Nishthuraka, Niṣṭhuraka: 2 definitions

Introduction

Nishthuraka means something in Hinduism, Sanskrit. If you want to know the exact meaning, history, etymology or English translation of this term then check out the descriptions on this page. Add your comment or reference to a book if you want to contribute to this summary article.

The Sanskrit term Niṣṭhuraka can be transliterated into English as Nisthuraka or Nishthuraka, using the IAST transliteration scheme (?).

In Hinduism

Kavya (poetry)

[«previous (N) next»] — Nishthuraka in Kavya glossary
Source: Wisdom Library: Kathāsaritsāgara

Niṣṭhuraka (निष्ठुरक) is the name of a minister and friend of Śrīdatta, a Brāhman whose story is told in the “story of Śrīdatta and Mṛgāṅkavatī”, according to the Kathāsaritsāgara, chapter 10. Śrīdatta was the son of Kālanemi, who was the son of Yajñasoma, a Brāhman from the country of Mālava

The Kathāsaritsāgara (‘ocean of streams of story’), mentioning Niṣṭhuraka, is a famous Sanskrit epic story revolving around prince Naravāhanadatta and his quest to become the emperor of the vidyādharas (celestial beings). The work is said to have been an adaptation of Guṇāḍhya’s Bṛhatkathā consisting of 100,000 verses, which in turn is part of a larger work containing 700,000 verses.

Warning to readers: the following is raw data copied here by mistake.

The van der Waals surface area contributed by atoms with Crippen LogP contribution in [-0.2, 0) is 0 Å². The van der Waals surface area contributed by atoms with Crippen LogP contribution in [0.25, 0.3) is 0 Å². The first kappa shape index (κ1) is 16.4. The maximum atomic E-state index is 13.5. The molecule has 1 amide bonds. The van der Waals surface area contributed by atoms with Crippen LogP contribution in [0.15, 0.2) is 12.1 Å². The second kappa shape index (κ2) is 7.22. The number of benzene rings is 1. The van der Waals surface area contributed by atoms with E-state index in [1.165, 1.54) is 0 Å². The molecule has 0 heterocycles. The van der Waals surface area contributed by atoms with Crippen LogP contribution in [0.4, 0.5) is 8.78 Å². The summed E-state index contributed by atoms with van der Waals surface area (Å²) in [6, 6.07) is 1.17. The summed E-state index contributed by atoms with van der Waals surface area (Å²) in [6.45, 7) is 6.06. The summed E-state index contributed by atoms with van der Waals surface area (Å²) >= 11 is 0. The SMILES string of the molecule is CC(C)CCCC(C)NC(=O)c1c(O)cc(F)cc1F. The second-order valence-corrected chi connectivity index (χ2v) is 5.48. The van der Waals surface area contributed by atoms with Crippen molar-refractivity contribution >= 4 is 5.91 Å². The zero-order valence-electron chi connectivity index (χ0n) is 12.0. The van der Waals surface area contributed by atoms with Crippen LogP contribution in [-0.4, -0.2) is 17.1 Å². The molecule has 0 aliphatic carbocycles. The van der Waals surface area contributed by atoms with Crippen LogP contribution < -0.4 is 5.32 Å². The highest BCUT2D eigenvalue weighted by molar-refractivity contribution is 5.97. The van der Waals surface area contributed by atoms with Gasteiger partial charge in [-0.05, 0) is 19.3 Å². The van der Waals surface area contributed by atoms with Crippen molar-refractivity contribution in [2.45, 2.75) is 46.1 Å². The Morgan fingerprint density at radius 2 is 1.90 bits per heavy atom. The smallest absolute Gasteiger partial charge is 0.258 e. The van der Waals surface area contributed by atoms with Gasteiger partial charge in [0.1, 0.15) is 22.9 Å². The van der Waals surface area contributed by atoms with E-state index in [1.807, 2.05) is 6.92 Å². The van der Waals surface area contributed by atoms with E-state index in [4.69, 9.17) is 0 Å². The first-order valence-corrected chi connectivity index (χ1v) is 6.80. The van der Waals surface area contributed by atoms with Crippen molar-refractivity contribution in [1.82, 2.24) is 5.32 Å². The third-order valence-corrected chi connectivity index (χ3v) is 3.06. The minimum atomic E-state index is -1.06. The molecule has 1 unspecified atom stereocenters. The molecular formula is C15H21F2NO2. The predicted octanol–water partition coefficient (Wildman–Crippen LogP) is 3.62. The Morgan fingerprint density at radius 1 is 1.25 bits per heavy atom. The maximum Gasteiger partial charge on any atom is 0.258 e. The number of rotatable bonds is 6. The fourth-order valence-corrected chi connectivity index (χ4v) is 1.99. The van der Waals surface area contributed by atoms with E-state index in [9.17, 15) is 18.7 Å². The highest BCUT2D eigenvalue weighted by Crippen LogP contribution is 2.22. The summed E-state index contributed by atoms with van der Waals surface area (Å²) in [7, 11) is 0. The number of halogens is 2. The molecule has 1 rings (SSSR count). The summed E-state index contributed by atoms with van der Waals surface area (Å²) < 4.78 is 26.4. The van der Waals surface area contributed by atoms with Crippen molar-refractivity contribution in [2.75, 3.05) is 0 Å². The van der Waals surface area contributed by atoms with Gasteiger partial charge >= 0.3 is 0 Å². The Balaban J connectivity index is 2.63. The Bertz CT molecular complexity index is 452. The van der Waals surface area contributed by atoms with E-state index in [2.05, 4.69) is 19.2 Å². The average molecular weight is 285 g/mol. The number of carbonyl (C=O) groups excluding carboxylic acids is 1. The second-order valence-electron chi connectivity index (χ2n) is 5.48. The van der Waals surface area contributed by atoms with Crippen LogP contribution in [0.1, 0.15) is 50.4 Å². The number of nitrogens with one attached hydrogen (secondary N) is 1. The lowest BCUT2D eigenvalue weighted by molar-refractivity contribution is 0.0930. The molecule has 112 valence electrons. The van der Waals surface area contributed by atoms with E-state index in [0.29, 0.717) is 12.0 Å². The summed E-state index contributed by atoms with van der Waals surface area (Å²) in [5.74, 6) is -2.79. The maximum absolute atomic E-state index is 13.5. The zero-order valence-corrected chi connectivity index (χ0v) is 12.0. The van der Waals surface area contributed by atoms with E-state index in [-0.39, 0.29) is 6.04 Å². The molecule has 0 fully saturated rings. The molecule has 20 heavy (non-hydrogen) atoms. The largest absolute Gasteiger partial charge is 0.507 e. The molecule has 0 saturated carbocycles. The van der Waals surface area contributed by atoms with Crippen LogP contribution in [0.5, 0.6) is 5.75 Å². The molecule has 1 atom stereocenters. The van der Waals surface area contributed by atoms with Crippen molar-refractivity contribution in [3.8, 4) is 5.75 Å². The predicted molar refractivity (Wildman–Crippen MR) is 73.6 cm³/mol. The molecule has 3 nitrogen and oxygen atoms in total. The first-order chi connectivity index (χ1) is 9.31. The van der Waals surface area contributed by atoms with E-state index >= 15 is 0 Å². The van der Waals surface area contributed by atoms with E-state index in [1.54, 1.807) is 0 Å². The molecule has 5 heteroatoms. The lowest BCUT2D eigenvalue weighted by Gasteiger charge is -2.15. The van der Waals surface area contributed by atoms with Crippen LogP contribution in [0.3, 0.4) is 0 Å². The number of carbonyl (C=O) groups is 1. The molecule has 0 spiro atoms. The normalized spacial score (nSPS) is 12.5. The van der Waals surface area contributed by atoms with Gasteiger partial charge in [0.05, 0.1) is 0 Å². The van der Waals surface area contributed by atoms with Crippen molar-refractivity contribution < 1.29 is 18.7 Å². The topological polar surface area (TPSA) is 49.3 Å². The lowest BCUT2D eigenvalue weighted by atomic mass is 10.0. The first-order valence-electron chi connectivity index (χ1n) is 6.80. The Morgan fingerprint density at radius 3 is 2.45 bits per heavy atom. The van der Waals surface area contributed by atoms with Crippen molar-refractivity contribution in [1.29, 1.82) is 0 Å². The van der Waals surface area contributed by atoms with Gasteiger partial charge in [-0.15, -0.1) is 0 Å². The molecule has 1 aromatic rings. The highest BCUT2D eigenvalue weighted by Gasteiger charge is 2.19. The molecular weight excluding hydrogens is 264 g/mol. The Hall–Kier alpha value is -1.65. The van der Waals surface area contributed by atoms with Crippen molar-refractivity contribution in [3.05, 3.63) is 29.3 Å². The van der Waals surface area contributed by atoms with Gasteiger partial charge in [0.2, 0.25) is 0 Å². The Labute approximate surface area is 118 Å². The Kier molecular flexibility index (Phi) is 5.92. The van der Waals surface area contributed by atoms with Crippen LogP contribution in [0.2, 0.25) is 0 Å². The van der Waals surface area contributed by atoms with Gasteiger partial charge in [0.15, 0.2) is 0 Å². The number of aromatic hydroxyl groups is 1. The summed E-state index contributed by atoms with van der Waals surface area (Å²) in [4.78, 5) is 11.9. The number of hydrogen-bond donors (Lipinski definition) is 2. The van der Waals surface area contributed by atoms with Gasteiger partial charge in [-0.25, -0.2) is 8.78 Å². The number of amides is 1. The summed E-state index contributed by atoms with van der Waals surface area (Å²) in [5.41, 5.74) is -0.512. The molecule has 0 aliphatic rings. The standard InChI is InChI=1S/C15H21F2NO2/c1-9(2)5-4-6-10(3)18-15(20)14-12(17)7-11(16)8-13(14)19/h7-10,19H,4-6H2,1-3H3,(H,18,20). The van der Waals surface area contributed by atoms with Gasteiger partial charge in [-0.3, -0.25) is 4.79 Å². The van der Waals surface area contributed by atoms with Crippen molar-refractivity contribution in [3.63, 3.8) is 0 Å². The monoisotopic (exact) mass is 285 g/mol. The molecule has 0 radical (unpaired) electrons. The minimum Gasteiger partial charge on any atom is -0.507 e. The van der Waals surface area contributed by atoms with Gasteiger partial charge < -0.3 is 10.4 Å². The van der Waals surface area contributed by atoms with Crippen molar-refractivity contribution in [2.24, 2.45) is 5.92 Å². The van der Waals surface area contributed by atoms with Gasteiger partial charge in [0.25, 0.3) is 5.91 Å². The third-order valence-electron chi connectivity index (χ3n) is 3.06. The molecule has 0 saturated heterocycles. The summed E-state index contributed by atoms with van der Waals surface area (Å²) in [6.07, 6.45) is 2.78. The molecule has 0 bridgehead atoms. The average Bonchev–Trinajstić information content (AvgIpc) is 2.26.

context information

Kavya (काव्य, kavya) refers to Sanskrit poetry, a popular ancient Indian tradition of literature. There have been many Sanskrit poets over the ages, hailing from ancient India and beyond. This topic includes mahakavya, or ‘epic poetry’ and natya, or ‘dramatic poetry’.

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Purana and Itihasa (epic history)

[«previous (N) next»] — Nishthuraka in Purana glossary
Source: archive.org: Puranic Encyclopedia

Niṣṭhuraka (निष्ठुरक).—A very prominent King, who lived in ancient times in South India. Once he had to depend on Śrīdatta, a King of North India. (See under Śrīdatta).

Purana book cover
context information

The Purana (पुराण, purāṇas) refers to Sanskrit literature preserving ancient India’s vast cultural history, including historical legends, religious ceremonies, various arts and sciences. The eighteen mahapuranas total over 400,000 shlokas (metrical couplets) and date to at least several centuries BCE.

Discover the meaning of nishthuraka or nisthuraka in the context of Purana from relevant books on Exotic India

See also (Relevant definitions)

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